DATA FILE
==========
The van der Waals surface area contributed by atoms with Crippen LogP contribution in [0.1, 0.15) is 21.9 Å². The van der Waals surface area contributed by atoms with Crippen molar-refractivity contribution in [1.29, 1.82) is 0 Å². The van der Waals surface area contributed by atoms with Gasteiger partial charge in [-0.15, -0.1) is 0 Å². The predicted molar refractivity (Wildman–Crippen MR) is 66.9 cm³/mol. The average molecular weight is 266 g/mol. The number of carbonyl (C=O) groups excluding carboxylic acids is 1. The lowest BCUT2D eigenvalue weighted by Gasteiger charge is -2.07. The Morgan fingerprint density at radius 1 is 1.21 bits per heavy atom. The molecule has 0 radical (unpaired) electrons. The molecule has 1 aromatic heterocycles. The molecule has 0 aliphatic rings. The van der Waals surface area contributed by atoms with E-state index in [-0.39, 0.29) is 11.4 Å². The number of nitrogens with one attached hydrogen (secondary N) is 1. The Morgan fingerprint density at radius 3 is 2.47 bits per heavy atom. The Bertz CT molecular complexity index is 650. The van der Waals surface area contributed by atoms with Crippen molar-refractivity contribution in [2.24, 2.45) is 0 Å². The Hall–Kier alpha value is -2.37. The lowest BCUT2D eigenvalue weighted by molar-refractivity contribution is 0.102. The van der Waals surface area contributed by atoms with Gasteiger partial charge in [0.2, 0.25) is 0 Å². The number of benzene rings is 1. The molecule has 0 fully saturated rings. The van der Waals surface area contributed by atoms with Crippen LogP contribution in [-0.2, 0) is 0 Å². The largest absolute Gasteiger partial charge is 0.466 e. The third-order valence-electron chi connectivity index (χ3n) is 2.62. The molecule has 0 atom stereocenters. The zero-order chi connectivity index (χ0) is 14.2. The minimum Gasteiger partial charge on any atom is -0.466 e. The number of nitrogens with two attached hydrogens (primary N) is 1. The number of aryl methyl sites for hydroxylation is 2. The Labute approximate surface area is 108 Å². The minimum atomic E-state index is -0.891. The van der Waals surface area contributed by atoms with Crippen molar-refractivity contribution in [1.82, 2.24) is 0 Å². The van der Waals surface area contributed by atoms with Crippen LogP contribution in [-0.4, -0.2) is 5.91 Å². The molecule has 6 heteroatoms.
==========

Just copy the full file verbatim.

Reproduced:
The van der Waals surface area contributed by atoms with Crippen LogP contribution in [0.1, 0.15) is 21.9 Å². The van der Waals surface area contributed by atoms with Crippen molar-refractivity contribution in [1.29, 1.82) is 0 Å². The van der Waals surface area contributed by atoms with Gasteiger partial charge in [-0.15, -0.1) is 0 Å². The predicted molar refractivity (Wildman–Crippen MR) is 66.9 cm³/mol. The average molecular weight is 266 g/mol. The number of carbonyl (C=O) groups excluding carboxylic acids is 1. The lowest BCUT2D eigenvalue weighted by Gasteiger charge is -2.07. The Morgan fingerprint density at radius 1 is 1.21 bits per heavy atom. The molecule has 0 radical (unpaired) electrons. The molecule has 1 aromatic heterocycles. The molecule has 0 aliphatic rings. The van der Waals surface area contributed by atoms with E-state index in [-0.39, 0.29) is 11.4 Å². The number of nitrogens with one attached hydrogen (secondary N) is 1. The Morgan fingerprint density at radius 3 is 2.47 bits per heavy atom. The Bertz CT molecular complexity index is 650. The van der Waals surface area contributed by atoms with Crippen molar-refractivity contribution in [2.24, 2.45) is 0 Å². The Hall–Kier alpha value is -2.37. The lowest BCUT2D eigenvalue weighted by molar-refractivity contribution is 0.102. The van der Waals surface area contributed by atoms with Gasteiger partial charge in [0.2, 0.25) is 0 Å². The number of benzene rings is 1. The molecule has 0 fully saturated rings. The van der Waals surface area contributed by atoms with Crippen LogP contribution in [-0.2, 0) is 0 Å². The largest absolute Gasteiger partial charge is 0.466 e. The third-order valence-electron chi connectivity index (χ3n) is 2.62. The molecule has 0 atom stereocenters. The zero-order chi connectivity index (χ0) is 14.2. The minimum Gasteiger partial charge on any atom is -0.466 e. The number of nitrogens with two attached hydrogens (primary N) is 1. The number of aryl methyl sites for hydroxylation is 2. The Labute approximate surface area is 108 Å². The minimum atomic E-state index is -0.891. The van der Waals surface area contributed by atoms with Crippen molar-refractivity contribution in [1.82, 2.24) is 0 Å². The van der Waals surface area contributed by atoms with Crippen LogP contribution in [-0.4, -0.2) is 5.91 Å². The molecule has 6 heteroatoms.